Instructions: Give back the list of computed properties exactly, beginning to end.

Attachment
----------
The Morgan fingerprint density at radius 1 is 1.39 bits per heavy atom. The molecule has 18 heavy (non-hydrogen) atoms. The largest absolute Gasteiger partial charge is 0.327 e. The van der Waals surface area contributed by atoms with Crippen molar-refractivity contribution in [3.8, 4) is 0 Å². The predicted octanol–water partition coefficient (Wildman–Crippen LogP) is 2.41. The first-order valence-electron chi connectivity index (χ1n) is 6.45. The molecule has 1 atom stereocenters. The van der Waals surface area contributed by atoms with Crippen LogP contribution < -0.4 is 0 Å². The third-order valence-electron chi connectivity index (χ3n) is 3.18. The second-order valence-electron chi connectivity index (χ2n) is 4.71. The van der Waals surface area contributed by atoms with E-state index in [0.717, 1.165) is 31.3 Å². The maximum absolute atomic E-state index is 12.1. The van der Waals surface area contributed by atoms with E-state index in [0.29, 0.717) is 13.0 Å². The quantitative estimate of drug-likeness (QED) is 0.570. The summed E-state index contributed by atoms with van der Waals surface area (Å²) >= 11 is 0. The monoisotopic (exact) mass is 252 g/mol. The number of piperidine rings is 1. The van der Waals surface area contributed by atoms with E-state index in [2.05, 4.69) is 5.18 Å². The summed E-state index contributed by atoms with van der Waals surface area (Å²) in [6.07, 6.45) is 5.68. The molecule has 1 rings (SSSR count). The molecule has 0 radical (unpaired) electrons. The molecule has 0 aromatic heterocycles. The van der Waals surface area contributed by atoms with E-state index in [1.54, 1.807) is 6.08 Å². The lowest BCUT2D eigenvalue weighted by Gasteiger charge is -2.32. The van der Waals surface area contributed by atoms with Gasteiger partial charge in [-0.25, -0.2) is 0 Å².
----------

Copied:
The Morgan fingerprint density at radius 1 is 1.39 bits per heavy atom. The molecule has 18 heavy (non-hydrogen) atoms. The largest absolute Gasteiger partial charge is 0.327 e. The van der Waals surface area contributed by atoms with Crippen molar-refractivity contribution in [3.8, 4) is 0 Å². The predicted octanol–water partition coefficient (Wildman–Crippen LogP) is 2.41. The first-order valence-electron chi connectivity index (χ1n) is 6.45. The molecule has 1 atom stereocenters. The van der Waals surface area contributed by atoms with Crippen LogP contribution < -0.4 is 0 Å². The third-order valence-electron chi connectivity index (χ3n) is 3.18. The second-order valence-electron chi connectivity index (χ2n) is 4.71. The van der Waals surface area contributed by atoms with E-state index in [0.717, 1.165) is 31.3 Å². The maximum absolute atomic E-state index is 12.1. The van der Waals surface area contributed by atoms with E-state index in [0.29, 0.717) is 13.0 Å². The quantitative estimate of drug-likeness (QED) is 0.570. The summed E-state index contributed by atoms with van der Waals surface area (Å²) >= 11 is 0. The monoisotopic (exact) mass is 252 g/mol. The number of piperidine rings is 1. The van der Waals surface area contributed by atoms with E-state index in [2.05, 4.69) is 5.18 Å². The summed E-state index contributed by atoms with van der Waals surface area (Å²) in [6.07, 6.45) is 5.68. The molecule has 1 rings (SSSR count). The molecule has 0 radical (unpaired) electrons. The molecule has 0 aromatic heterocycles. The van der Waals surface area contributed by atoms with E-state index in [1.54, 1.807) is 6.08 Å². The lowest BCUT2D eigenvalue weighted by Gasteiger charge is -2.32. The van der Waals surface area contributed by atoms with Gasteiger partial charge in [-0.25, -0.2) is 0 Å².